When I agreed to take the role of diversity champion for the Construction Leadership Council in November last year, I did not think that my first publication under that heading would be in response to an attention-grabbing headline inConstruction News.
“Half of top contractors say diversity at their firms is ‘sufficient’” – cnplus, 7 Jan.
Beneath the headlines, this means employing ‘sufficient’ women, graduates, apprentices and ethnic minorities, while simultaneously complaining about lack of skills and insufficient staff.
Skanska chief executive Mike Putnam responded, quite rightly in my view, by saying that this was “rubbish”.
With just 12 per cent women in the construction workforce and just over 7,000 apprenticeships completed last year, this cannot in any way be sufficient.
Beyond pale male graduates
The one common theme causing most senior management to lose sleep at the moment is lack of skills and shortage of good skilled staff.
Our industry lost more than 400,000 jobs in the recession and a further 400,000 people will retire in the next decade.
With 10 per cent of our workforce between the ages of 19 and 24, 12 per cent women and about 5 per cent from a non-white background, construction cannot possibly fill the requirement for skill and jobs by looking to a pale male graduate supply.
Diversity matters because diversity means business.
Without diversity, our businesses and our industry cannot thrive.
It is not only the right thing but it is now a compelling commercial imperative.
So what is the Construction Leadership Council doing about this?
It is no accident that the industrial strategy Construction 2025, produced by government and industry in partnership, put people first on its agenda.
The Construction Industry Council and its delivery group are working on a number of initiatives to address some key challenges.
In spite of many excellent efforts, we still have an urgent need to improve the perception of our industry among young people at school, their parents and their teachers.
We need to get across a compelling story that our industry is an excellent place to build a long and rewarding career with a real diversity of jobs available to all who want to join us.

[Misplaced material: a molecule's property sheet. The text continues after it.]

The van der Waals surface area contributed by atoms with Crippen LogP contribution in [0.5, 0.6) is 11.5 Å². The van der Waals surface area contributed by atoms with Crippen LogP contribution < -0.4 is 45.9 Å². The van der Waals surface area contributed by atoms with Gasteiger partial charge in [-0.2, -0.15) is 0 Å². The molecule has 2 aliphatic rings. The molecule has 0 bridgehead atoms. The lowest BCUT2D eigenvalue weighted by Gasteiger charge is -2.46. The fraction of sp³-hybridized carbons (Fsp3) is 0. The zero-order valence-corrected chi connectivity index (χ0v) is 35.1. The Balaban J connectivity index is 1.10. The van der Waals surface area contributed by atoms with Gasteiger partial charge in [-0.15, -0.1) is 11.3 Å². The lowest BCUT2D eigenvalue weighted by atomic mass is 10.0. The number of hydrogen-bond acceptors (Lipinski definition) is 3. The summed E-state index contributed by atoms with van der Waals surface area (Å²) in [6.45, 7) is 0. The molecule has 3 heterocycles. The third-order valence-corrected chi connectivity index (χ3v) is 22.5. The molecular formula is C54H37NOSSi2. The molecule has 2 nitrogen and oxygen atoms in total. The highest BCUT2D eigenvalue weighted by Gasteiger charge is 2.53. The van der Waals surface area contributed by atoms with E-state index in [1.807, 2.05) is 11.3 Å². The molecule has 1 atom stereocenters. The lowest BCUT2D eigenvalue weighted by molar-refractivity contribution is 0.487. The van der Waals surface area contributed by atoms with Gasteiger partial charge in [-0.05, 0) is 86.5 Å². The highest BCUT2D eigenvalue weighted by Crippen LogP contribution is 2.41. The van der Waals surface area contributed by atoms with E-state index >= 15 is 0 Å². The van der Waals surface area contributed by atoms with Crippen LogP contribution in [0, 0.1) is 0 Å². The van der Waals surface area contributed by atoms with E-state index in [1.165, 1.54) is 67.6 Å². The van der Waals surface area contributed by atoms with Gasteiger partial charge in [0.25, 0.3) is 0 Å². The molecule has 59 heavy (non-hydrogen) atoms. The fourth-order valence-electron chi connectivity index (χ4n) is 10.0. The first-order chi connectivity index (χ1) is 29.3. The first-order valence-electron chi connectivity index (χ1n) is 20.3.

The CLC delivery group is working on proposals for a common gateway for information and advice, with clear entry routes into the industry.
These include an effective common industry framework for engaging young people, with a gateway website.
While inspiring young people is the immediate focus of CLC and its delivery group to improving the image and attractiveness of the industry, it is only the start.
The young people who are attracted to join us will in turn attract those that follow them.
But to create a diverse workforce, we must retain a diverse workforce.
Many people have said, and particularly women already involved with construction, that we are not a welcoming industry.
Persuading women, and indeed men, to make a career in construction will remain a problem until this is addressed; cultural change is at the heart of this.
Modernising employment procedures and embracing technology that allows flexible and remote working are key to attracting and retaining a diverse workforce.
We must also create training opportunities that allow those with young children, those who care for relatives and those with disability to participate in our industry and grow to management roles.
Our industry is a vital economic sector.
If we are to remain so and continue to thrive, we need to recognise that we must attract and retain people from the whole of the talent pool.
Diversity matters to business because diversity is business.
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